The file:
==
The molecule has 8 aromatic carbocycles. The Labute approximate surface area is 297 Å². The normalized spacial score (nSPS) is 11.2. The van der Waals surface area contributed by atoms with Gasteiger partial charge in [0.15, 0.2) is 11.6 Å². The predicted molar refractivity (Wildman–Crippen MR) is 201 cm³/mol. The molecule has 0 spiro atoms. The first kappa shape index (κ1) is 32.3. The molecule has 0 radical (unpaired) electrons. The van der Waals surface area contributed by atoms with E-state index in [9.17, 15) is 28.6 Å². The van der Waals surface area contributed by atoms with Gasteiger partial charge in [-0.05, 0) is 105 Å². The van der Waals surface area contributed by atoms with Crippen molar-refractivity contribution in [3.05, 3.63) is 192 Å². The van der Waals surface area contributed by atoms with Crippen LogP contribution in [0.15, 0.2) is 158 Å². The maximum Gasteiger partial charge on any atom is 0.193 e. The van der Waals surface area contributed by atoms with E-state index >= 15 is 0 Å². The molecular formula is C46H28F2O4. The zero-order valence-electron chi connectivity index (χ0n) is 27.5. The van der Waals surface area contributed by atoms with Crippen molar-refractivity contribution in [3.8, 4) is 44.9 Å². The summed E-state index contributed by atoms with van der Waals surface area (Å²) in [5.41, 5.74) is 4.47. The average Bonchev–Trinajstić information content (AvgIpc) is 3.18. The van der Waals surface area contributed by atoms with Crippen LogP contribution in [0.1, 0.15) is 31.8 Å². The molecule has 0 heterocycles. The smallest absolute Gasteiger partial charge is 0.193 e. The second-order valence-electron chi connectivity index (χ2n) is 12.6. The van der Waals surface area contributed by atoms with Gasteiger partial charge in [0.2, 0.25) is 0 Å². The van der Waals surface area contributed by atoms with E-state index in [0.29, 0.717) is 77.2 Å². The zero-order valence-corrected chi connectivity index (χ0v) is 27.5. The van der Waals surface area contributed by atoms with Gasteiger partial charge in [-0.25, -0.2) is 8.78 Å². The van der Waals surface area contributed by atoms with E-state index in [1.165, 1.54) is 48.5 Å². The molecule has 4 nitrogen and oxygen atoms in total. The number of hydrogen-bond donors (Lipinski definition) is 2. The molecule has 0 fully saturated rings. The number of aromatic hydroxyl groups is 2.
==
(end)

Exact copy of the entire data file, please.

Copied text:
The molecule has 8 aromatic carbocycles. The Labute approximate surface area is 297 Å². The normalized spacial score (nSPS) is 11.2. The van der Waals surface area contributed by atoms with Gasteiger partial charge in [0.15, 0.2) is 11.6 Å². The predicted molar refractivity (Wildman–Crippen MR) is 201 cm³/mol. The molecule has 0 spiro atoms. The first kappa shape index (κ1) is 32.3. The molecule has 0 radical (unpaired) electrons. The van der Waals surface area contributed by atoms with E-state index in [9.17, 15) is 28.6 Å². The van der Waals surface area contributed by atoms with Gasteiger partial charge in [-0.05, 0) is 105 Å². The van der Waals surface area contributed by atoms with Crippen molar-refractivity contribution in [3.05, 3.63) is 192 Å². The van der Waals surface area contributed by atoms with Crippen LogP contribution in [0.15, 0.2) is 158 Å². The maximum Gasteiger partial charge on any atom is 0.193 e. The van der Waals surface area contributed by atoms with E-state index >= 15 is 0 Å². The molecular formula is C46H28F2O4. The zero-order valence-electron chi connectivity index (χ0n) is 27.5. The van der Waals surface area contributed by atoms with Crippen molar-refractivity contribution in [3.8, 4) is 44.9 Å². The summed E-state index contributed by atoms with van der Waals surface area (Å²) in [5.41, 5.74) is 4.47. The average Bonchev–Trinajstić information content (AvgIpc) is 3.18. The van der Waals surface area contributed by atoms with Crippen LogP contribution in [0.1, 0.15) is 31.8 Å². The molecule has 0 heterocycles. The smallest absolute Gasteiger partial charge is 0.193 e. The second-order valence-electron chi connectivity index (χ2n) is 12.6. The van der Waals surface area contributed by atoms with Gasteiger partial charge in [0.2, 0.25) is 0 Å². The van der Waals surface area contributed by atoms with E-state index in [0.29, 0.717) is 77.2 Å². The zero-order valence-corrected chi connectivity index (χ0v) is 27.5. The van der Waals surface area contributed by atoms with Gasteiger partial charge in [-0.25, -0.2) is 8.78 Å². The van der Waals surface area contributed by atoms with E-state index in [1.165, 1.54) is 48.5 Å². The molecule has 4 nitrogen and oxygen atoms in total. The number of hydrogen-bond donors (Lipinski definition) is 2. The molecule has 0 fully saturated rings. The number of aromatic hydroxyl groups is 2.